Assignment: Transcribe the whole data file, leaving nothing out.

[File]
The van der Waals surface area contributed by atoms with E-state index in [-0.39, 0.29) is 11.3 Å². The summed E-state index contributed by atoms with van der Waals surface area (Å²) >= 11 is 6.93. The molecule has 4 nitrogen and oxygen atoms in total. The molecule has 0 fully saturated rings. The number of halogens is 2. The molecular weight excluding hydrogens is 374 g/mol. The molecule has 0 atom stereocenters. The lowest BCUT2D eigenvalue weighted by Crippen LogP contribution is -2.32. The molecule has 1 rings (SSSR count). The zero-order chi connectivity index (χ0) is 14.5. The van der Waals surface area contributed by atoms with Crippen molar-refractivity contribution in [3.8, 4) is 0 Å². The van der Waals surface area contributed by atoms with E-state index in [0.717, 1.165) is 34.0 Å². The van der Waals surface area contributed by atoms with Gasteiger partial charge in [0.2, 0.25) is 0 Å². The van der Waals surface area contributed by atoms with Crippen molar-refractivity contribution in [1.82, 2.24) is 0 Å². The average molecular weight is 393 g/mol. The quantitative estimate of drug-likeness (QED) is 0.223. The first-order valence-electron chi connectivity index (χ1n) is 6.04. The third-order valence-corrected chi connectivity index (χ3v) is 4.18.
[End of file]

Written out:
The van der Waals surface area contributed by atoms with E-state index in [-0.39, 0.29) is 11.3 Å². The summed E-state index contributed by atoms with van der Waals surface area (Å²) >= 11 is 6.93. The molecule has 4 nitrogen and oxygen atoms in total. The molecule has 0 fully saturated rings. The number of halogens is 2. The molecular weight excluding hydrogens is 374 g/mol. The molecule has 0 atom stereocenters. The lowest BCUT2D eigenvalue weighted by Crippen LogP contribution is -2.32. The molecule has 1 rings (SSSR count). The zero-order chi connectivity index (χ0) is 14.5. The van der Waals surface area contributed by atoms with Crippen molar-refractivity contribution in [3.8, 4) is 0 Å². The van der Waals surface area contributed by atoms with E-state index in [0.717, 1.165) is 34.0 Å². The van der Waals surface area contributed by atoms with Gasteiger partial charge in [0.2, 0.25) is 0 Å². The van der Waals surface area contributed by atoms with Crippen molar-refractivity contribution in [1.82, 2.24) is 0 Å². The average molecular weight is 393 g/mol. The quantitative estimate of drug-likeness (QED) is 0.223. The first-order valence-electron chi connectivity index (χ1n) is 6.04. The third-order valence-corrected chi connectivity index (χ3v) is 4.18.